What is happening around Borangutan? Things have been pretty slow around here over the last few months, and chances are, you haven’t noticed (except for maybe a few of you). A little inactivity has revealed some things about this music blog. Some of these might elicit a “duh,” while others are perhaps not so obvious. They are in no particular order:
- If a site is SEO’d well and in the good graces of the search engines that be, search traffic is static regardless of whether you publish or not (at least in a short-term / 3-month period).
- Referral traffic drops when no publishing occurs.
- Referral traffic rises exponentially when publishing does occur.
- Direct traffic comprises only a small fraction of overall traffic.
- Search traffic comprises the lion’s share of traffic (except during publishing days).
- People really like to see news and blog updates via Twitter and Facebook, and if they don’t see them there, then they tend to never visit.
None of this comes as too much of a surprise to me. With special emphasis on point 6, everyone (loosely) is using social media and social networks these days, and frankly, no one has time to follow a website anymore, let alone 50! Instead people expect that if you want their attention you had better go to them with what you got, because they’re not coming to you. From my perspective, it’s nothing to kick and scream about, it just is.
For all you time stressed bloggers out there, there is one profoundly positive aspect to all of this. If you, like me, receive your highest value readers from social networks, then chances are you needn’t feel so stressed about the lack of time you sometimes invest in your blog. Search traffic is transient, but once kind folks on social networks decide to give you the time of day, they’re willing to do it often… provided you let them know, and so long as your blogging is passingly decent (I’m proof that not all audiences have super high standards!). They’ll come twenty times a month for twenty articles, or they’ll come once a month for one article, and if you feel as if you’re slacking, they’ll probably cut you some slack.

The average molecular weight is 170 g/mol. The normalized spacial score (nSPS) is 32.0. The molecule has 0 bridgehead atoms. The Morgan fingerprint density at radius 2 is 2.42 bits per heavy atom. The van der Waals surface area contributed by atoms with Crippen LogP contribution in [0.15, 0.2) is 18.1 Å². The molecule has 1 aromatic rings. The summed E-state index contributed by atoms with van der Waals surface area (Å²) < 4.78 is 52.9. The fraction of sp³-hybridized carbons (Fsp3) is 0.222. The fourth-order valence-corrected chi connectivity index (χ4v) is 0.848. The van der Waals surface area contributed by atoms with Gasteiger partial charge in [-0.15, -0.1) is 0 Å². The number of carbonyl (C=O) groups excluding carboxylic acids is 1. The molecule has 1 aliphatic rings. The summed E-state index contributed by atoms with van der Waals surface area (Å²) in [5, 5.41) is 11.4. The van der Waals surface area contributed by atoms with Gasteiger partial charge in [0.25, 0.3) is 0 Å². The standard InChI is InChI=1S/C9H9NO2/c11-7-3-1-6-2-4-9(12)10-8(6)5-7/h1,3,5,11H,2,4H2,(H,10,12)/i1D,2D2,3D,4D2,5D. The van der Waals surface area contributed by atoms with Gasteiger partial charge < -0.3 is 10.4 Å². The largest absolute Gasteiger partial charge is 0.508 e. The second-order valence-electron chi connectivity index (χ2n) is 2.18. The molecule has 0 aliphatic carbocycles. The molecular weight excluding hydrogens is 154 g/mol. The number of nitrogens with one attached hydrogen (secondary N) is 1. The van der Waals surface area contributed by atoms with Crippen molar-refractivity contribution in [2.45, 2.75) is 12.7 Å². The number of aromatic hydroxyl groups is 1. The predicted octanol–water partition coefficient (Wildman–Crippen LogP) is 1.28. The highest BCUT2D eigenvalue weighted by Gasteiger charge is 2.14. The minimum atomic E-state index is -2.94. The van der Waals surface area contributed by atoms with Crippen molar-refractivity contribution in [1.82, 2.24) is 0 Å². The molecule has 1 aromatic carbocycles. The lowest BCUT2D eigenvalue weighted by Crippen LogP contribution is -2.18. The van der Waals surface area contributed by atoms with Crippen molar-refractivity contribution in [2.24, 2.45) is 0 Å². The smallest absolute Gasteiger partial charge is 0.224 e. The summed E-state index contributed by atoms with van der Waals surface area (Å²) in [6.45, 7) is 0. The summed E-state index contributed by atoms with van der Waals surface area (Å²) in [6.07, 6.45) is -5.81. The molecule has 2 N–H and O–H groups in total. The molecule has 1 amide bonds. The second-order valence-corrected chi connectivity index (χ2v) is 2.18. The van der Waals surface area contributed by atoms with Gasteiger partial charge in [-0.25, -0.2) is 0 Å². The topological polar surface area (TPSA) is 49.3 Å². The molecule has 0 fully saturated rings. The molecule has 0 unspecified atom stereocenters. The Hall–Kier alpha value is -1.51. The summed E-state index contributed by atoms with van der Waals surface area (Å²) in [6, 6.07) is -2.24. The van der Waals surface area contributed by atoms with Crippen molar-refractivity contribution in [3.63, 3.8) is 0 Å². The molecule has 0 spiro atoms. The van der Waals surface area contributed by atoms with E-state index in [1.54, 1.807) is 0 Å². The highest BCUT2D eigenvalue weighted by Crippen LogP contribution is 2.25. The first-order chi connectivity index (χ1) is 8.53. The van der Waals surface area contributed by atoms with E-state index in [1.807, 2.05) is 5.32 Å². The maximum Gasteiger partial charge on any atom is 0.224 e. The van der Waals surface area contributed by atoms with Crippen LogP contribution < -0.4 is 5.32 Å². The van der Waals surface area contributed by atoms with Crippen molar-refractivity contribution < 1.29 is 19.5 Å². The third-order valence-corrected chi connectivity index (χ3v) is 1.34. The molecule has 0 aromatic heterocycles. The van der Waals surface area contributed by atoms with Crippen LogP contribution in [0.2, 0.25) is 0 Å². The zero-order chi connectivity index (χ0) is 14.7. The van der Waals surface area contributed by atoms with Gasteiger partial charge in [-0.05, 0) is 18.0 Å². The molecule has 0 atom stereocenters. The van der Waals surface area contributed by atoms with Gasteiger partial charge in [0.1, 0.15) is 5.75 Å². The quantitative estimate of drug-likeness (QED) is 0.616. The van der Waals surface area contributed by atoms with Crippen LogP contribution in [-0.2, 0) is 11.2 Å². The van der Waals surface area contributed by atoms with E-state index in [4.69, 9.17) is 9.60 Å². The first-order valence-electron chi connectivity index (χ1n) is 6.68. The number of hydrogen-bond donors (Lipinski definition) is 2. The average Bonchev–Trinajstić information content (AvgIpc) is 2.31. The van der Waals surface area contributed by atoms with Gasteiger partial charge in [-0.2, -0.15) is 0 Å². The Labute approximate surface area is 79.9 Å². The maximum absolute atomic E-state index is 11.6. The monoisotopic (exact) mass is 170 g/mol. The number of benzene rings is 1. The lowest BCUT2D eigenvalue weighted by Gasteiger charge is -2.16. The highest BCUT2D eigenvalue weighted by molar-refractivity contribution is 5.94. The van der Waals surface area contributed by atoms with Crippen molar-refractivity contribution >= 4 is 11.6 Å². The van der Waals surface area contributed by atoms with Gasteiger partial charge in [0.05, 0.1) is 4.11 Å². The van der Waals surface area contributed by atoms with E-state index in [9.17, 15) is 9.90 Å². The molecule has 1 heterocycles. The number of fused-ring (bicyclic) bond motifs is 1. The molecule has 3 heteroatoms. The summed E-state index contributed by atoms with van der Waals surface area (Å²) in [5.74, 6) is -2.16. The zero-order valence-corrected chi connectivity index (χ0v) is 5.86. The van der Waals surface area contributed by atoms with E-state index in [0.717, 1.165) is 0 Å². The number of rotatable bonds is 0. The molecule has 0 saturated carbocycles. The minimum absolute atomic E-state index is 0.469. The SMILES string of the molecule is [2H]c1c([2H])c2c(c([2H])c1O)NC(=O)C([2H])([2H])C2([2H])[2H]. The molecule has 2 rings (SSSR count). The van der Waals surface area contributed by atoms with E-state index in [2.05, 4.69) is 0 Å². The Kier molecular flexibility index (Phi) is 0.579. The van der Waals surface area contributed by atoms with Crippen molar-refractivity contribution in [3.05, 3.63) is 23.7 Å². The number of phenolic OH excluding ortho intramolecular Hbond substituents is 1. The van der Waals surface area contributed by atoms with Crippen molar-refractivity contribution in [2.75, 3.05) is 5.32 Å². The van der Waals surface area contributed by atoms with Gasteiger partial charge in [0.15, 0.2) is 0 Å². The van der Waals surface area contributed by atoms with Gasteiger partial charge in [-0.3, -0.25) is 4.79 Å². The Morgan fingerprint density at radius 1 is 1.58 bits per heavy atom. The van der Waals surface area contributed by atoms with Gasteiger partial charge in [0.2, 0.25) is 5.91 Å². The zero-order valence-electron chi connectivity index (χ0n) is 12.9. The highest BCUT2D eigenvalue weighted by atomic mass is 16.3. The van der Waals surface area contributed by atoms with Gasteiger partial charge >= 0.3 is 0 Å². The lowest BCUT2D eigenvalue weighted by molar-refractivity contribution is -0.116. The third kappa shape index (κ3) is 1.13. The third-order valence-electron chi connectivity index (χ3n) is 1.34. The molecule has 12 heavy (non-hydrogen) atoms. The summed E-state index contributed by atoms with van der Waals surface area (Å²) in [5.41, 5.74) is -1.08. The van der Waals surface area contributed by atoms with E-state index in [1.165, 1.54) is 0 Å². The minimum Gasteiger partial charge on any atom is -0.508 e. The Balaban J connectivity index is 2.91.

That, or in all likelihood, they just won’t notice.
In my unique position, however, there is a particular kind of person who may not cut me some slack who almost certainly notices when I’m inactive. These are the local artists who are generous enough to send me their music and materials. The generosity is not in the giving so much as it is in the inclusion. These people think well enough of me to send a package that likewise is sent to people who move and shake far more things in this local scene than I do. On occasion I feel that I fail these artists, becoming too caught up trying make ends meet, and having no time to share their work with others.
What I resort to is that old adage “better late than never.” I actually believe in this statement quite strongly and apply it to the work of others (contextually, of course) as well as to my own. In the case of Borangutan “better late than never” takes on more potency since A) most people in the Twin Cities really don’t much of anything about the local music scene, and B) there are few who actually do who can keep up with it all anyway.
The result? Music that is one month, three months, six months, or even two years old is still new to most people, and that being so, still well worth writing about. The irony is that to be effective as a music blogger writing isn’t even that necessary. Just post a picture, a video, or a song. Create a link for the artist and let people know you like the music. Then call it good. It’ll be short, sweet, and minus all the boorish and nonsensical embellishments of pop music journalism. (Hmm… well that was uncharacteristically anti-establishment sounding.)
By the way, did I mention Is/Is’ new EP This Happening is a good listen? Check this band out at Cause Spirits and Soundbar tonight!